Mucky Snowy Saturday Update

Greetings from the Magical Orangutan Laboratories. We’re getting ourselves one last blast of snow here but since the temps aren’t going below freezing, it’s just leaving slushy slush snow. Regardless, it’s enough to cause hours and hours of bad driving decisions. Which doesn’t affect me much since I’ve no car or no plans to head out of my warm abode, especially when I have hot tea, homemade bean soup, and Sparks playing on Google Music.

I’ve been in a flurry of activity with lots of writing, some freelance work, and crippling poverty. On the writing side, there’s this:

  • I’m working on a short story based on the old fable, Belling The Cat. If all goes right, I’ll submit it for publication.
  • I’m also polishing up a bit of flash fiction that I’ll probably submit to flash zines or something like that.
  • I’m pondering a rework of a novella-length short story wrote a long time ago, The Road to Rigor Mortis (to the joy of some of my friends, I’m sure).
  • Also, there’s a thing that I’ve been scribbling in my journal. Something tells me its name is poemanifesto. I’ll probably be posting that here.
  • Recently, I’ve been blogging for a local group called Cincinnati Bloggers and have two articles up there:
  • I’m freelancing as a virtual assistant but slowly meandering my way towards freelance copywriting & proofreading. If you need something written or read & edited, I’m your In Person.

Add to that a recently terrifying decision on my part: signing up for an open mic comedy show.

Comedy Open Mic at Legends Bar & Venue

After years of people telling me to be a standup comedian, I’m taking the dive. And no, I’m sharing my act here. Yet.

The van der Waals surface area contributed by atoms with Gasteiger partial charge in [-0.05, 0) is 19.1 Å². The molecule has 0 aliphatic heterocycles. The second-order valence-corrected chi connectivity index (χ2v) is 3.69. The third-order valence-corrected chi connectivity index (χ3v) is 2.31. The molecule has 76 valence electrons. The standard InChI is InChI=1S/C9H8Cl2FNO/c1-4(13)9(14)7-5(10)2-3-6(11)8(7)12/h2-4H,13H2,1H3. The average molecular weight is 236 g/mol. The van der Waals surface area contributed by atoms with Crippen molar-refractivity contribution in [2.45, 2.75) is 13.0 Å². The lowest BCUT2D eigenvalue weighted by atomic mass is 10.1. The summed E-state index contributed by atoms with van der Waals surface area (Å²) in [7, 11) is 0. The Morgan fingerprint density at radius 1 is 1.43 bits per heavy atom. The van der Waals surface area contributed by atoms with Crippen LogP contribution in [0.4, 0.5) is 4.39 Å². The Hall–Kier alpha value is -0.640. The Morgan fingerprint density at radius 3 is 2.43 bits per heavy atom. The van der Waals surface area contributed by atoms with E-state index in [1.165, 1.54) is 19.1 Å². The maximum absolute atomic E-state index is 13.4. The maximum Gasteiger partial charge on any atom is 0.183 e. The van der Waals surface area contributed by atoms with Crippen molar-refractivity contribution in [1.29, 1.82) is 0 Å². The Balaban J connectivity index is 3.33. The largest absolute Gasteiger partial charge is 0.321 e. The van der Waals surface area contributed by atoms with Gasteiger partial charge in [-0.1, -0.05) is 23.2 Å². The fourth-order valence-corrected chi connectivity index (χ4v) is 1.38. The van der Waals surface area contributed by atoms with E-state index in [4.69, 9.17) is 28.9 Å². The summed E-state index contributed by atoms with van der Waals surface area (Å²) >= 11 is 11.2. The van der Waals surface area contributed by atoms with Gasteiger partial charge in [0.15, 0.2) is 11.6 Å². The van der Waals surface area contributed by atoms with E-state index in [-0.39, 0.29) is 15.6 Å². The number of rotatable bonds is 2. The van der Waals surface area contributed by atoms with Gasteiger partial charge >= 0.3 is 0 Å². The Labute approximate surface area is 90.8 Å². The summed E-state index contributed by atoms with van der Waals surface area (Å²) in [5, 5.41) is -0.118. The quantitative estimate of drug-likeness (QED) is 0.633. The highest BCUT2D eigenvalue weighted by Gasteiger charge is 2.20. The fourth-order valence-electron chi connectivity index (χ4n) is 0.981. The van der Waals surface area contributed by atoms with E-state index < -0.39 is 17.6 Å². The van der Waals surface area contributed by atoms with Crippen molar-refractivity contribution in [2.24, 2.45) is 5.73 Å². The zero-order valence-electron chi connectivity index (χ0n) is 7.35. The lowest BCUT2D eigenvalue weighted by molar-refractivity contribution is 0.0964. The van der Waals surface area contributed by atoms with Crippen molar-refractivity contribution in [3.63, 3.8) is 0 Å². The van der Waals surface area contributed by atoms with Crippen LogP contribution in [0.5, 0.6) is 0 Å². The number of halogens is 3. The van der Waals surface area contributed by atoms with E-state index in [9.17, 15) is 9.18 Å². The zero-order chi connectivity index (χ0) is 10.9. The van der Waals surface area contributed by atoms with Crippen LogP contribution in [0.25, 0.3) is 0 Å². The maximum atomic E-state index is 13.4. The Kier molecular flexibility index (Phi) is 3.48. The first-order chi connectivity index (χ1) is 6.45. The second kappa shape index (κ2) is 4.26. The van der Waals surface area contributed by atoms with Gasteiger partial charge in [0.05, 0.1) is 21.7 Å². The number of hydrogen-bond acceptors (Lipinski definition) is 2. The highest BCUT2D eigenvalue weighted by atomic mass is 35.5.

Back to the writing…

 

 

 

 


* Footnote

I got to see Neil Gaiman courtesy of tickets won from the Public Library of Cincinnati and Hamilton County.

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Fiction: Write Hard

The Author felt uninspired. The empty page on his computer stared back at him in blank indifference. It was, he thought, going to be hard to get some words out today. This wasn’t a new feeling these days. Moments of empty creativity were frequent and he often had a hard time pushing through. He likened it to Sisyphus’s plight with the boulder: a writer without inspiration was its own Hades. Stare at the screen long enough, a moment of inspiration might appear. He would manage to get a few lines out and then, well, the boulder would simply roll back down the hill as he realized that what he was writing didn’t click. He hated writer’s block. It meant that he wasn’t writing and he hated not writing very much. It was his raison d’être: he was a fiction writer. He loved it and he spent many, many hours finessing his craft. Writing was also his source of pride. At parties or on dates, whenever somebody asked what he did, he would tell them, “I am a writer.” Writing was what he did, it was what made him happy. Writing melted his anxieties away. If he was not writing, he was not living the life he wanted. If he wasn’t writing, he felt a fraud.

There was a time when writing was effortless for him. He knew a keyboard so well that he could just shut his eyes and begin typing and the words would just come, flowing from out of his head through his arms and onto the keyboard. It was like osmosis in its simplicity. He enjoyed the act of writing and creation and always fancied himself to one day live by writing professionally. In fact, after he had been fired from his previous job in customer service for spending more time writing than actually doing what he was hired to do, he decided that it was time to stop working for “the man” and become the author, the professional writer, that he knew he could always be. He began to submit stories to magazine. He saw more rejections than publications but when he did finally get into a few periodicals, he made some modest coin from that. It wasn’t enough to cover his bills, so he started doing freelance work with a few friends. They enjoyed the way the words seemed to come naturally to him and were astounded at his prolific abilities. It still wasn’t enough to completely keep him afloat month by month but he managed somehow to find ways of writing and, by proxy, make money.